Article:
Love Takes Many Forms: A Valentine’s Day Reading List | Book*hug Press

Love Takes Many Forms: A Valentine’s Day Reading List

As much as love has been studied, questioned, and written about, there will always be unheard stories of love to share! These ten books honour love in its many forms, from familial and romantic love to the love of animals, nature, beauty, bicycles, and more.

The Loneliness in Lydia Erneman’s Life by Rune Christiansen, translated by Kari Dickson

Having grown up as an only child in Northern Sweden, Lydia is used to isolation and being alone. She fills her days with her love of animals, nature, and hard work. She eventually settles into a career as a vet in rural Norway and embraces the rhythms of country life. In a series of poetic sketches, Lydia tends to the animals in her community, spends time with her aging parents, and falls in love.

Remnants by Céline Huyghebaert, translated by Aleshia Jensen

For fans of Annie Ernaux, Remnants is a profound investigation of a father’s life and sudden death. With various voices and hybrid forms—including dialogues, questionnaires, photographs, and dream documentation—Huyghebaert builds a fragmented picture of a father-daughter relationship shaped by silences and missed opportunities. 

She Who Lies Above by Beatriz Hausner

In her latest book, Beatriz Hausner conjures love letters between Hypatia of Alexandria, the fourth-century Byzantine mathematician, astronomer, and philosopher, and her student and lover, Synesius of Cyrene. The result is a rigorous, hyper-layered collection of poems that are elegiac and erotic.

The Singularity by Balsam Karam, translated by Saskia Vogel

Lyrical and devastating, The Singularity is a breathtaking study of grief, loss, migration, memory, and motherhood from one of Sweden’s most exciting contemporary novelists. Balsam Karam weaves between two narratives in this formally ambitious novel and offers a fresh approach to language and aesthetic as she decenters a white European gaze.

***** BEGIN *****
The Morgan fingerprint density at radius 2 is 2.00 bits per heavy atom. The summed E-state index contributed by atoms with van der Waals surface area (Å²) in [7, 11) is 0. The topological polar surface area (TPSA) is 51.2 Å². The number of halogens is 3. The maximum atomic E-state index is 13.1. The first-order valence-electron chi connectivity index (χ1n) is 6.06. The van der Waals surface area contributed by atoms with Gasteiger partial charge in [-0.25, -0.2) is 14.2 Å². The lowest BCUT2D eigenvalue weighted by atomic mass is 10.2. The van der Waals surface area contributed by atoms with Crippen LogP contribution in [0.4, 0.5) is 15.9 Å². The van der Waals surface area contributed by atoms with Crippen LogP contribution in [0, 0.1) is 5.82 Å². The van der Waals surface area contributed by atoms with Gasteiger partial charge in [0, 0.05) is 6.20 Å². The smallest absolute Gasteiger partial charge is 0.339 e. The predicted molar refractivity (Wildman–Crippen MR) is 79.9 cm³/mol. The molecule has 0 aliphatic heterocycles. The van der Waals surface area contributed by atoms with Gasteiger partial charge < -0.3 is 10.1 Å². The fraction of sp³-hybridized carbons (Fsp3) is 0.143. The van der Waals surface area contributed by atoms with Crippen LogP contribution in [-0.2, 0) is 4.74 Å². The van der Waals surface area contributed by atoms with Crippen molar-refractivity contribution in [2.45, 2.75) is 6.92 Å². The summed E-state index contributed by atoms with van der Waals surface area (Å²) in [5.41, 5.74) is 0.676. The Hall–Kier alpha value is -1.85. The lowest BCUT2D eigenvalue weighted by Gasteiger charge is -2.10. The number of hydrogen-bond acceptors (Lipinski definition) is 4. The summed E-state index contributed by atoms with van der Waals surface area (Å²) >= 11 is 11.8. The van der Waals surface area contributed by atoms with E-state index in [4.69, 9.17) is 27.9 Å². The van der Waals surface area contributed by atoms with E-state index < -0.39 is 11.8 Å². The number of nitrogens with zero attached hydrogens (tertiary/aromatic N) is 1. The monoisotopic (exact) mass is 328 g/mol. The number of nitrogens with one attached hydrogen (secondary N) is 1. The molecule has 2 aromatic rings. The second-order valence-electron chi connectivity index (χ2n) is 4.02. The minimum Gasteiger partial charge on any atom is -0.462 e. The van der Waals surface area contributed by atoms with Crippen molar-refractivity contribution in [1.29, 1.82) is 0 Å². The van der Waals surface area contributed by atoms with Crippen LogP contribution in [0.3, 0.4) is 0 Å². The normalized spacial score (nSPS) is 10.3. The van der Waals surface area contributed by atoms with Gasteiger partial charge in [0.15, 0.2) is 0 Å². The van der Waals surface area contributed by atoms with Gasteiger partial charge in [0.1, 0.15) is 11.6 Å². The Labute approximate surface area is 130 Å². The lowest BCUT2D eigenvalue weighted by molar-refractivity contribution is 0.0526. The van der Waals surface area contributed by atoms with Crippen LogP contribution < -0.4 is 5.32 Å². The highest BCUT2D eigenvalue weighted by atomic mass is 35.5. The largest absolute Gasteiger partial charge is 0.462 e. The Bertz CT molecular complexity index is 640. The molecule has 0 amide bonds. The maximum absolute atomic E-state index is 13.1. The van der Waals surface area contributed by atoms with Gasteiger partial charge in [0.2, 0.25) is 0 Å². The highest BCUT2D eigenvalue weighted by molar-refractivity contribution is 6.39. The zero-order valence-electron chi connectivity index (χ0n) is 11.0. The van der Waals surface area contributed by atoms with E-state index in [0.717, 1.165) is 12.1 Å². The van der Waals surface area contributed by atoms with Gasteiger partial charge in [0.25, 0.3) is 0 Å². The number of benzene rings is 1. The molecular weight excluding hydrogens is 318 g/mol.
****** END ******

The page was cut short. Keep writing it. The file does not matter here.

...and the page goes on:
The Legend of Baraffo by Moez Surani

Within an extraordinary world, this sweeping and mythical story asks prescient questions about the nature of social change: is it better accelerated by those who seek total transformation or attained by those trying to work within the system?

Where Things Touch by Bahar Orang

Part lyric essay, part prose poetry, Where Things Touch grapples with the manifold meanings and possibilities of beauty. Throughout this stunning hybrid collection, beauty is ultimately imagined as something inextricably tied to care: the care of lovers, of patients, of art and literature, and the various non-human worlds that surround us. 

Learned by Carellin Brooks

Set in the 90s, alternating between the storied quads of Oxford University and the dank recesses of London pubs given over to public displays of queer BDSM, Learned chronicles poet and Rhodes Scholar Carellin Brooks’ extreme explorations of mind and body. Bold, nuanced, and ultimately triumphant, Learned chronicles an intimate education in flesh, desire, and bodily memory.

Heating the Outdoors by Marie-Andrée Gill, translated by Kristen Renee Miller

Heating the Outdoors describes the yearnings for love, the domestic monotony of post-breakup malaise, and the awkward meeting of exes. Gill’s poems, translated by Kristen Renee Miller, become a record of the daily rituals and ancient landscapes that inform her identity not only as a lover, then ex but also as an Ilnu and Québécoise woman.

Cyclettes by Tree Abraham

Part travelogue, part philosophical musing, Cyclettes probes the millennial experience, asking what a young life can be when unshackled from traditional role expectations yet still living in consistent economic and environmental uncertainty. The result is a disarming, welcoming work that asks us to consider what the influx of exploration and ennui means to our locality within the universe. 

People You Know, Places You’ve Been by Hana Shafi

In her latest collection, Hana Shafi examines our everyday connections to the people and places we encounter. People You Know, Places You’ve Been is an insightful, charming collection that offers a sense of shared recognition and nostalgia, ultimately asking: what if seemingly mundane places are the foundations of who you are?

Leave a Reply

Your email address will not be published. Required fields are marked *

Skip to content